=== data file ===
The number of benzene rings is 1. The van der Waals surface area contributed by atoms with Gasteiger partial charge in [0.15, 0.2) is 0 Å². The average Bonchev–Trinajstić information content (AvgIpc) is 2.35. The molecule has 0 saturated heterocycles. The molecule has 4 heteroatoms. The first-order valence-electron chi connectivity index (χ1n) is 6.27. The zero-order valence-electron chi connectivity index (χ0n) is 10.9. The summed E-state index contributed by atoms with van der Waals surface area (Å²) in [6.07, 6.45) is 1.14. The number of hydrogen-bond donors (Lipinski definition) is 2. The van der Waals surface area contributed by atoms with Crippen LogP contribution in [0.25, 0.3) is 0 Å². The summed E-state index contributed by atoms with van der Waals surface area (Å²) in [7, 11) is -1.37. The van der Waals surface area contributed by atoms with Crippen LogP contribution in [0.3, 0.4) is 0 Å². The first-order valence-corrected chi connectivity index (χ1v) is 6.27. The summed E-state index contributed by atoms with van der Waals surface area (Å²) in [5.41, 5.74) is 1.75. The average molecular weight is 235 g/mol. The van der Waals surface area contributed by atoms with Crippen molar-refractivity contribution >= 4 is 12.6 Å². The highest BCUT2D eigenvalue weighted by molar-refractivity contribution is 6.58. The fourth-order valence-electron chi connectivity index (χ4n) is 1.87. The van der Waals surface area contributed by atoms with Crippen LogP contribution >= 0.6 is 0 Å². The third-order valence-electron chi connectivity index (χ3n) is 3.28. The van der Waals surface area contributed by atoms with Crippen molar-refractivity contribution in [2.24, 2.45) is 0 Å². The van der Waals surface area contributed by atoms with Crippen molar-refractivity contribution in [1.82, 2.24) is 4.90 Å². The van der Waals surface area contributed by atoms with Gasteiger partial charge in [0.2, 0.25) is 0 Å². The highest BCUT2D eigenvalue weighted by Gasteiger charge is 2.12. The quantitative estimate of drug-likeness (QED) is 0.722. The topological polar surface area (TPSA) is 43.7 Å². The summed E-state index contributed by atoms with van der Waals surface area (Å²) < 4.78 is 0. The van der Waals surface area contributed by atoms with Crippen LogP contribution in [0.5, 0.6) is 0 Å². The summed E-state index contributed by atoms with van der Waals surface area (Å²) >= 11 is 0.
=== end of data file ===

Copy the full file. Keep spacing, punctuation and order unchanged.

The number of benzene rings is 1. The van der Waals surface area contributed by atoms with Gasteiger partial charge in [0.15, 0.2) is 0 Å². The average Bonchev–Trinajstić information content (AvgIpc) is 2.35. The molecule has 0 saturated heterocycles. The molecule has 4 heteroatoms. The first-order valence-electron chi connectivity index (χ1n) is 6.27. The zero-order valence-electron chi connectivity index (χ0n) is 10.9. The summed E-state index contributed by atoms with van der Waals surface area (Å²) in [6.07, 6.45) is 1.14. The number of hydrogen-bond donors (Lipinski definition) is 2. The van der Waals surface area contributed by atoms with Crippen LogP contribution in [0.25, 0.3) is 0 Å². The summed E-state index contributed by atoms with van der Waals surface area (Å²) in [7, 11) is -1.37. The van der Waals surface area contributed by atoms with Crippen LogP contribution in [0.3, 0.4) is 0 Å². The first-order valence-corrected chi connectivity index (χ1v) is 6.27. The summed E-state index contributed by atoms with van der Waals surface area (Å²) in [5.41, 5.74) is 1.75. The average molecular weight is 235 g/mol. The van der Waals surface area contributed by atoms with Crippen molar-refractivity contribution >= 4 is 12.6 Å². The highest BCUT2D eigenvalue weighted by molar-refractivity contribution is 6.58. The fourth-order valence-electron chi connectivity index (χ4n) is 1.87. The van der Waals surface area contributed by atoms with Crippen LogP contribution >= 0.6 is 0 Å². The third-order valence-electron chi connectivity index (χ3n) is 3.28. The van der Waals surface area contributed by atoms with Crippen molar-refractivity contribution in [2.24, 2.45) is 0 Å². The van der Waals surface area contributed by atoms with Crippen molar-refractivity contribution in [1.82, 2.24) is 4.90 Å². The van der Waals surface area contributed by atoms with Gasteiger partial charge in [0.2, 0.25) is 0 Å². The highest BCUT2D eigenvalue weighted by Gasteiger charge is 2.12. The quantitative estimate of drug-likeness (QED) is 0.722. The topological polar surface area (TPSA) is 43.7 Å². The summed E-state index contributed by atoms with van der Waals surface area (Å²) < 4.78 is 0. The van der Waals surface area contributed by atoms with Crippen LogP contribution in [0.5, 0.6) is 0 Å². The summed E-state index contributed by atoms with van der Waals surface area (Å²) >= 11 is 0.